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Rebekah A. Drezek

Rebekah DrezekProfessor of Bioengineering
Professor of Electrical and Computer Engineering
Associate Chair, Department of Bioengineering

Optical Molecular Imaging and Nanobiotechnology Laboratory

Postdoctoral Fellow, University of Texas M.D. Anderson Cancer Center (2001-2002)
Ph.D., Electrical Engineering, University of Texas at Austin (2001)
M.S., Electrical Engineering, University of Texas at Austin (1998)
B.S., summa cum laude, Electrical Engineering, Duke University (1996)

Bio Sketch

Rebekah Drezek develops optical molecular imaging technologies for the in vivo assessment of tissue pathology and for the quantitative analysis of nanoparticle uptake and interaction within cellular environments. 

This basic, applied and translational research emphasizes the design, prototyping, and clinical testing of optical tools and nanomaterials that detect, diagnose, and treat cancer. Her work has included the translation of nanoscale tools, such as gold nanoparticles and quantum dot probes, for targeted molecular imaging and tumor margin assessment as well as the development of photothermal nanoparticles that target and eliminate cancer.

Working collaboratively on a five-year NIH research project grant with Aaron Foster of Bellicum Pharmaceuticals, the Drezek lab is currently investigating gold nanoparticle based delivery of cancer vaccines and adjuvants.

   immuno-targeted-gold nanoparticles
 The cellular binding of immuno-targeted gold nanoparticles for targeted molecular imaging and elimination of cancer. Image courtesy of Drezek lab

Drezek has served as principal investigator on an inter-institutional Department of Defense Congressionally Directed Medical Research Programs (CDMRP) project between Rice and UT MD Anderson Cancer Center to develop needle-based, high-resolution optical imaging approaches and nanoengineered imaging agents for breast cancer applications. She has also served as thrust director of the National Science Foundation's Engineering Research Center on Infrared Technologies for Health and the Environment.

Drezek’s research has been published in 118 papers and has led to four patents. Notable awards she has received include the MIT TR100 Technology Reviews’ selection of 100 Top Young Innovators Award (2004), the Association for the Advancement of Medical Instrumentation (AAMI) Becton Dickinson Career Achievement Award (2005), and the Beckman Young Investigator Award (2005). She was one of four scientists invited to speak on nanotechnology at the National Academy of Engineering (NAE) Frontiers of Engineering annual meeting (2006), one of three breast cancer researchers recognized as a U.S. Department of Defense Era of Hope Scholar (2007), and the first bioengineer to receive the American Society for Photobiology Research Award (2008). Drezek is a fellow of the American Institute for Medical and Biological Engineering (2008) and a recipient of the Adolph Lomb Medal from the Optical Society (2009).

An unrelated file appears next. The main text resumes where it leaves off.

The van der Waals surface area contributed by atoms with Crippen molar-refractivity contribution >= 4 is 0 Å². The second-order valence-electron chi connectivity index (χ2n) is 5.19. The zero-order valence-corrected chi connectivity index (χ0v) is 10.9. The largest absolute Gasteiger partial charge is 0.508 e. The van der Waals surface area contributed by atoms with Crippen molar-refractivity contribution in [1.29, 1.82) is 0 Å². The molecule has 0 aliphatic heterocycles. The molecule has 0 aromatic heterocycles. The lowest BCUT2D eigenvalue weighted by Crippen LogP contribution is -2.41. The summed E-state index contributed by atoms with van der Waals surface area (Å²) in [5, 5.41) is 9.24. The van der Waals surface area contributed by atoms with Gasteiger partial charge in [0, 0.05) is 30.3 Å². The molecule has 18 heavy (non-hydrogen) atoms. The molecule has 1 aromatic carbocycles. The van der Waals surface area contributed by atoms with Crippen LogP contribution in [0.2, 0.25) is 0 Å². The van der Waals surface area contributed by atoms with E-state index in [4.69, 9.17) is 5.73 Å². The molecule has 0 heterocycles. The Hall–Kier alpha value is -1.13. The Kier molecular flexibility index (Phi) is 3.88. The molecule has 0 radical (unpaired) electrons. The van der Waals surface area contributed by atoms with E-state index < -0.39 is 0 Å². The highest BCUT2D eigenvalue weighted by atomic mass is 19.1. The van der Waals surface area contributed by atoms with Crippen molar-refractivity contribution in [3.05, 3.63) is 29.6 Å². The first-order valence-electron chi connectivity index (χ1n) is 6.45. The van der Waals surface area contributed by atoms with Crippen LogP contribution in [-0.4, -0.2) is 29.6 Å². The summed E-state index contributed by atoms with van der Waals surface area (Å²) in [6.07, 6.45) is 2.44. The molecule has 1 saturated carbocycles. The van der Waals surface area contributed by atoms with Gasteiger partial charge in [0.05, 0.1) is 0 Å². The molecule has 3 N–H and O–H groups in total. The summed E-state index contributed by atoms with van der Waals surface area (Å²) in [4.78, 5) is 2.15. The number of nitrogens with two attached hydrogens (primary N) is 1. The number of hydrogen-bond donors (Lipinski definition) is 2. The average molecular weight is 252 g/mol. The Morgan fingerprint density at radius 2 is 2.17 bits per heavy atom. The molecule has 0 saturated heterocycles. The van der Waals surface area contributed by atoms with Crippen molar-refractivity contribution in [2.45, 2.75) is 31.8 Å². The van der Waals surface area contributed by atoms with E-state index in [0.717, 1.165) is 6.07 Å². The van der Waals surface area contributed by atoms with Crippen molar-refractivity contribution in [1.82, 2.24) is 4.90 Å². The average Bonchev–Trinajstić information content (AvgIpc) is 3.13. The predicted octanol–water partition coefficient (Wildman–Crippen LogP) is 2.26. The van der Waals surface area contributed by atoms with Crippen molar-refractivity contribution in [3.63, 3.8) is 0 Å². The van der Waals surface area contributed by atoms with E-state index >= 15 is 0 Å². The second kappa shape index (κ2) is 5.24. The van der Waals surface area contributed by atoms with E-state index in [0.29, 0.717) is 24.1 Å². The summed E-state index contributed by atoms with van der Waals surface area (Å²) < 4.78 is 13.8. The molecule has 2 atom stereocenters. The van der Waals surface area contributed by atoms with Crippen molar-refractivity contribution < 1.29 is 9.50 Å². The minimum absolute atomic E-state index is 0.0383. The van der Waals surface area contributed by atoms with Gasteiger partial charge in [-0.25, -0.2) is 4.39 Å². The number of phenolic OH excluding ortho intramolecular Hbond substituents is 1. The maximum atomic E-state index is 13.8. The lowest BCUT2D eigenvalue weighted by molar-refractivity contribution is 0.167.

Research Statement

Drezek’s Optical Molecular Imaging and Nanobiotechnology Laboratory approaches projects from an interdisciplinary perspective and actively collaborates with clinicians, molecular biologists, biochemists, and other researchers located within Rice and the Texas Medical Center.

In current medical practice, a final diagnosis of cancer or a precancerous condition is achieved only after histopathologic analysis of a directed biopsy. Biopsies are invasive, painful, and expensive. Moreover, many of the complex changes in cellular biochemistry and morphology that accompany the earliest stages of a disease process are not detectable through routine microscopic examination. Emerging photonics technologies provide the exciting opportunity to capitalize on subtle biophysical changes in tissue to provide quantitative, real-time, minimally invasive detection and diagnosis of disease. Areas of current emphasis include:

  • Developing novel optical spectroscopy and imaging instrumentation for tissue diagnosis;
  • Validating optical instrumentation through systematic studies using biological samples of progressively increasing complexity, beginning at the cellular level and culminating in small-scale clinical trials;
  • Developing molecular-specific optical contrast agents;
  • Conducting studies to elucidate the biophysical origins of measured optical signals; and
  • Using computational modeling techniques that capture the interaction of light with biological tissue. Thus understanding the relationships between measured optical signals and underlying tissue biochemistry, morphology, and architecture.